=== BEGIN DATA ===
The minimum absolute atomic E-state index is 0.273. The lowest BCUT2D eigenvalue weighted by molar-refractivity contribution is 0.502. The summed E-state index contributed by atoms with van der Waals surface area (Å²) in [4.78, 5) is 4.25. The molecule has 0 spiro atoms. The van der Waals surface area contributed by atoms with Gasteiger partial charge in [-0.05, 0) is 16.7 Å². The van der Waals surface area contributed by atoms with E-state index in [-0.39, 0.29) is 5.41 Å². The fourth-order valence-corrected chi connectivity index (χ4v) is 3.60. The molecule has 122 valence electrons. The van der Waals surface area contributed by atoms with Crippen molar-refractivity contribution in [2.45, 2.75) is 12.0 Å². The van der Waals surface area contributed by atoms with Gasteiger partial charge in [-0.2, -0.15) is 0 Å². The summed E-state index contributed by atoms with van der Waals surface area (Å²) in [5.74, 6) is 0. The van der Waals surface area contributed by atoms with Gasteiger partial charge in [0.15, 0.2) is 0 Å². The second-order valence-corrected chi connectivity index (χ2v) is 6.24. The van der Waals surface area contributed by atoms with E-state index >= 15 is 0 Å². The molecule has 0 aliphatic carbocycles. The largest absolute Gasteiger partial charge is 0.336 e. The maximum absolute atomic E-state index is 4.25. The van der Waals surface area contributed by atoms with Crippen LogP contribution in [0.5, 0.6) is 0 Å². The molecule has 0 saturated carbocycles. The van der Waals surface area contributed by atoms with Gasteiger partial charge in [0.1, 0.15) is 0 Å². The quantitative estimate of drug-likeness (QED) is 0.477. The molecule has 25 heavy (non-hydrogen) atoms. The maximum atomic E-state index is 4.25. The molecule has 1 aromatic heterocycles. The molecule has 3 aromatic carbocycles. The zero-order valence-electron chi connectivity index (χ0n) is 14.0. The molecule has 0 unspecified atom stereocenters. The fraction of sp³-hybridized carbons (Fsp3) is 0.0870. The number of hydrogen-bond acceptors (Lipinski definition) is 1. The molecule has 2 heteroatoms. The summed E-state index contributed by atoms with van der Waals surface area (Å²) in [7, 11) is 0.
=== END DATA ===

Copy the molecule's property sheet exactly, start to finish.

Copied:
The minimum absolute atomic E-state index is 0.273. The lowest BCUT2D eigenvalue weighted by molar-refractivity contribution is 0.502. The summed E-state index contributed by atoms with van der Waals surface area (Å²) in [4.78, 5) is 4.25. The molecule has 0 spiro atoms. The van der Waals surface area contributed by atoms with Gasteiger partial charge in [-0.05, 0) is 16.7 Å². The van der Waals surface area contributed by atoms with E-state index in [-0.39, 0.29) is 5.41 Å². The fourth-order valence-corrected chi connectivity index (χ4v) is 3.60. The molecule has 122 valence electrons. The van der Waals surface area contributed by atoms with Crippen molar-refractivity contribution in [2.45, 2.75) is 12.0 Å². The van der Waals surface area contributed by atoms with Gasteiger partial charge in [-0.2, -0.15) is 0 Å². The summed E-state index contributed by atoms with van der Waals surface area (Å²) in [5.74, 6) is 0. The van der Waals surface area contributed by atoms with Gasteiger partial charge in [0.15, 0.2) is 0 Å². The second-order valence-corrected chi connectivity index (χ2v) is 6.24. The van der Waals surface area contributed by atoms with E-state index >= 15 is 0 Å². The molecule has 0 aliphatic carbocycles. The largest absolute Gasteiger partial charge is 0.336 e. The maximum absolute atomic E-state index is 4.25. The van der Waals surface area contributed by atoms with Crippen LogP contribution in [0.5, 0.6) is 0 Å². The molecule has 0 saturated carbocycles. The van der Waals surface area contributed by atoms with Gasteiger partial charge in [0.1, 0.15) is 0 Å². The quantitative estimate of drug-likeness (QED) is 0.477. The molecule has 25 heavy (non-hydrogen) atoms. The maximum atomic E-state index is 4.25. The molecule has 1 aromatic heterocycles. The molecule has 3 aromatic carbocycles. The zero-order valence-electron chi connectivity index (χ0n) is 14.0. The molecule has 0 unspecified atom stereocenters. The fraction of sp³-hybridized carbons (Fsp3) is 0.0870. The number of hydrogen-bond acceptors (Lipinski definition) is 1. The molecule has 2 heteroatoms. The summed E-state index contributed by atoms with van der Waals surface area (Å²) in [7, 11) is 0.